Duly Noted

Mandatory juvenile life without parole sentences unconstitutional, Supreme Court rules

In a landmark decision that effectively strikes down Michigan’s sentencing scheme, the U.S. Supreme Court ruled it unconstitutional for children under 18 to be sentenced to a mandatory term of life in prison without chance of parole. The 5-4 decision, written by Justice Elena Kagan, invalidates laws in 29 states, including Michigan, for violating the 8th Amendment ban on cruel and unusual punishment.

“While rebuking the precise sentencing scheme used in Michigan to incarcerate children without the possibility of parole, the Supreme Court again recognized that children should be treated differently in the eyes of the law,” said Kary L. Moss, ACLU of Michigan executive director. “The Court made clear that it is cruel to dole out the state’s harshest sentence possible to children without considering their age, maturity and culpability. In Michigan, more than 350 individuals serving life sentences for crimes committed as children need to be resentenced. We also call on our legislature to reform Michigan’s sentencing laws to bring Michigan in line with constitutional and human rights standards as recognized by the U.S. Supreme Court...”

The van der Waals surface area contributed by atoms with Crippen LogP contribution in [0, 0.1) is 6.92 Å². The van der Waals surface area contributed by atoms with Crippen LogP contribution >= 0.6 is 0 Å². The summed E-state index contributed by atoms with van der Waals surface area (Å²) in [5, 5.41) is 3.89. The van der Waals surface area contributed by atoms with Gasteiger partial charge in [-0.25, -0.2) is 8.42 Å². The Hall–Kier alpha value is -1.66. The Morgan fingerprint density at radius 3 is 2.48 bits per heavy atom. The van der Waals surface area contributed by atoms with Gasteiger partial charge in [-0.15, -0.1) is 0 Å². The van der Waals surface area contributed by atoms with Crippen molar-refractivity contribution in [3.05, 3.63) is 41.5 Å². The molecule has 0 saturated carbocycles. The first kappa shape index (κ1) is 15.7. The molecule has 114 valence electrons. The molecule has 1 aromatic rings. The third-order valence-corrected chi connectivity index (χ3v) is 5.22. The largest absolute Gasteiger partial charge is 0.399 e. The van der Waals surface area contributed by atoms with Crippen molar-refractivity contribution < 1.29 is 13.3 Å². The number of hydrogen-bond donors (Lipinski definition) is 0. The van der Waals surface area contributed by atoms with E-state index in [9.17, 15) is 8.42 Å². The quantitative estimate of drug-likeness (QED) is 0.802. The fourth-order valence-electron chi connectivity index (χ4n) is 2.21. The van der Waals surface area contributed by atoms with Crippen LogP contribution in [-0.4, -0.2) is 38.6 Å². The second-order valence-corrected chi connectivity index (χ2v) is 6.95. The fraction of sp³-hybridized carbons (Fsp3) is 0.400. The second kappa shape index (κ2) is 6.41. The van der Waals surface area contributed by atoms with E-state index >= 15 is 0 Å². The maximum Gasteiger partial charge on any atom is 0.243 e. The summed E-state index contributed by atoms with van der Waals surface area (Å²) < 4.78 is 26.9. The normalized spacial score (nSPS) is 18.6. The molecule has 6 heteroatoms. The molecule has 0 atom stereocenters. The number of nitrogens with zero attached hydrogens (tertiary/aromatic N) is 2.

Although the decision directly addresses only the cases of two specific 14-year-olds condemned to spend their lives behind bars for roles in separate murders in Arkansas and Alabama, the decision has far-reaching implications, reasoning that mandatory imposition of life-without-parole sentences on children “contravenes Graham’s (and also Roper’s) foundational principle:...imposition of a State’s most severe penalties on juvenile offenders cannot proceed as though they were not children.”

The opinion continues: “By removing youth from the balance—by subjecting a juvenile to the same life-without-parole sentence applicable to an adult—these laws prohibit a sentencing authority from assessing whether the law’s harshest term of imprisonment proportionately punishes a juvenile offender.”

In Nov. 2010, the ACLU and the ACLU of Michigan filed a lawsuit on behalf of nine Michigan citizens sentenced to life in prison without the possibility of parole for crimes committed when they were children. Michigan currently incarcerates the second highest number of such individuals.

“Today’s decision vindicates our argument that sentencing children as if they are adults without taking into consideration their youthful status and lesser culpability is unconstitutional,” said Deborah LaBelle, a human rights attorney and director of the ACLU of Michigan’s Juvenile Life Without Parole Initiative.

To read the decision, go to: www.aclumich.org/sites/default/files/JuvenileLifeRuling.pdf
 
To read more about the ACLU’s lawsuit, go to: http://www.aclumich.org/issues/criminal-justice/2011-07/1587